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					   Carbon Sequestration
Methods: the State of the Art

       Daniel “J.” Leistra
     GCCS Final Presentation
        August 8, 2002
              Strategies for Addressing
              Climate Change
 For many, the debate is polarized between
  mitigation and adaptation
 Climate change policies don‟t have to be
  monolithic
 Carbon sequestration is the „third path‟
 Sequestration shouldn‟t be excluded from any
  serious discussion of policy options
    Carbon Sequestration: What It Is
 Stores CO2 removed from the atmosphere or
  captured from emissions and stores it in another
  form somewhere else (a ‘carbon sink’)
 Occurs naturally: oceans and plants are already
  absorbing much of what we emit
 We can speed the process along or deposit CO2 in
  sinks that it wouldn’t have entered before
 Possible sinks: plants and soils, carbonate minerals,
  geologic formations, ocean
                   Ocean Fertilization
   Plankton photosynthesis
    creates 45 Gt organic carbon
    per year
   Most carbon gets recycled to
    atmosphere, but some is drawn
    down into deep ocean
   Iron is the limiting factor for
    phytoplankton growth in 20%
    of the world‟s oceans (HNLC
    zones)
   Fertilization with iron could
                                      NOAA/NESDIS SeaWiFS satellite image
    enhance growth, fix more            of 1997 Bering Sea plankton bloom
    carbon                            (http://www.sfos.uaf.edu/npmr/projects)
                Studies Show…
 Geologic    record suggests phytoplankton growth
  may have substantially decreased atmospheric
  CO2 in the past
 Numerous experiments have shown huge (30-40x)
  increases in primary production, lower CO2 levels
 If it is successful, there will be virtually no limit on
  how much CO2 the oceans can hold
                   Problems
 All of these studies were short-term: unknown how
  much CO2 is being carried into the deep ocean
 Public perception, especially concerning Antarctic
  waters
 Fishing Industry???
 Fertilizing every HNLC zone would sequester
  76 Gt C by 2100, but would require 300,000
  ships and 1.6 billion kg iron annually
    Injection into Deep Saline Aquifers
 Saline aquifers are
  underground layers of
  porous sediment filled
  with brackish water
 If they are deep enough
  and hydrologically
  separated from other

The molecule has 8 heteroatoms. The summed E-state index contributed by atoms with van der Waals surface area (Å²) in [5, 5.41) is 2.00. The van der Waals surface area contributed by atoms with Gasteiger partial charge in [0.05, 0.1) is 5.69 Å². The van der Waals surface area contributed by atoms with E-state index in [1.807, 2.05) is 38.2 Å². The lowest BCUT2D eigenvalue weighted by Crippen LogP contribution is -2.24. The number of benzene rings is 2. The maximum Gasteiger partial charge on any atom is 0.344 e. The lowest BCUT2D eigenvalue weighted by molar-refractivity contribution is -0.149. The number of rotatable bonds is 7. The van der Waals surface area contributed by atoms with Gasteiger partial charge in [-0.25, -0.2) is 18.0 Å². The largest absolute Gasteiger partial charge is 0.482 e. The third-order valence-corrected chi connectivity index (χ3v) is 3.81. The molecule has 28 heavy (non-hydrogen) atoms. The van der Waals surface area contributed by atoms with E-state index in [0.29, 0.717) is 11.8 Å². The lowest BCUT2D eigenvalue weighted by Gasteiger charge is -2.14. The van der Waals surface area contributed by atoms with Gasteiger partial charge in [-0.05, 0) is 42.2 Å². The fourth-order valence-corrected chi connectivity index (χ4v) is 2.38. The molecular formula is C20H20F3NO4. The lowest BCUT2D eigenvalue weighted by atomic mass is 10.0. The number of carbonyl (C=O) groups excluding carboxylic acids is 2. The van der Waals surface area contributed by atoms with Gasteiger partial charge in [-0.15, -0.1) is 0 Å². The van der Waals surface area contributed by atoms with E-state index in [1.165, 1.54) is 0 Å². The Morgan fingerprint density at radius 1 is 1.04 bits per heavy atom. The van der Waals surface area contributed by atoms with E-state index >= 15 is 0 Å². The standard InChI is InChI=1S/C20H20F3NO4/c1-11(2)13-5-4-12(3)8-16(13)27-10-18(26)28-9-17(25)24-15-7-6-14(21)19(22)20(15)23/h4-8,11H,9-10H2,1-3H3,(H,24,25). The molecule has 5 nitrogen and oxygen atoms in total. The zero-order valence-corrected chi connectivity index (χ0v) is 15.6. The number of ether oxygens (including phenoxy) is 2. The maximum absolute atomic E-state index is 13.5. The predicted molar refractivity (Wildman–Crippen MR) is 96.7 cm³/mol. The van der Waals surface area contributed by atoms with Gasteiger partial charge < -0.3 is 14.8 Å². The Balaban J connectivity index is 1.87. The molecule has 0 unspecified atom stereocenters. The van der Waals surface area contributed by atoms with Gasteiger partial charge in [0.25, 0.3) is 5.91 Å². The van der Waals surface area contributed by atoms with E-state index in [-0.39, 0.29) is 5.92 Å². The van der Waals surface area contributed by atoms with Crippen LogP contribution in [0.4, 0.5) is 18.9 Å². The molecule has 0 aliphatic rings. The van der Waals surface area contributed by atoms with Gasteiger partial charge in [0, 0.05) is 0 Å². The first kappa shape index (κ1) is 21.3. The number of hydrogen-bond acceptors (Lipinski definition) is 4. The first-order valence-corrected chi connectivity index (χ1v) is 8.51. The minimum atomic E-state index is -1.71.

aquifers, they can safely
  hold CO2
               The Future is Now
 U.S. is already dumping 75
  million cubic meters of
  industrial waste into deep
  saline aquifers each year
 CO2 injection process is
  similar to EOR; one
  commercial venture
  already in place and running smoothly
 Preliminary geologic data available, compiled by
  Hovorka et al. (2000)
                      The Good
 Deep saline aquifers are widespread: 2/3 of U.S. power
  plants and industrial centers could inject without
  constructing pipelines
 Unlike oil and gas fields, they don‟t need special
  geometries to sequester CO2 – wide structures confined
  only by a horizontal layer of rock can hold it for thousands
  of years
 A large amount of CO2 would be incorporated into rocks
  and remain stable on a geologic time scale
 If there was a natural leak, it wouldn‟t pose any danger
The Bad
 No incentive to sequester
  without a carbon tax or a
  permit system

 Injectionwell failure =
 horrible, horrible death
              …and the Unknown

 Estimates  of worldwide sequestration potential
  range from 320 - 10,000 Gt CO2
 Environmentalists and the NIMBY effect
 More site-specific information needed before
  injection can begin
                       Conclusions
 Though no single option is perfect, carbon sequestration
  has potential for great societal benefits
 Continuing research is sure to bring about further
  breakthroughs, particularly in the field of carbon capture
 Climate change policies shouldn‟t be all or nothing: while
  carbon sequestration isn‟t the answer, it is an answer

   And they all lived happily ever after.   THE END
             Cropland Retirement
 20 – 50% of soil organic
  carbon (SOC) lost within first
  few decades of cultivation
 Worldwide estimates of loss =
  41 to 55 Gt C
 As farms face increasing
  ecological and economic
  challenges, many are being
  abandoned
      Cropland Retirement (cont.)

 Governments   or NGOs can buy back failing farms
  and attempt to reestablish natural ecosystems
 This regeneration can be active or passive
 Temporary set-asides also a possibility
                     Predictions
 Regenerating forests across eastern U.S. demonstrate that
  it can work, even without much effort
 Removing 15% of land in countries with surpluses would
  sequester 1.5 – 3 Gt C
 Conversion will increase biodiversity, provide habitat for
  endangered species, protect watersheds, reduce erosion
  and salinization
 Reestablishing grasslands more difficult than forests, but
  CRP is a well-proven alternative
                 My Analysis
 Lower  sequestration potential than other options,
  but simpler, more environmentally friendly
 Provides a good way out for struggling farmers,
  reduces need for government subsidies
 Lower food supply helps those farmers that stay in
  business, but could hurt the developing world
 Resulting ecosystems may not be „natural,‟ but a
  managed forest is better than a farm

				
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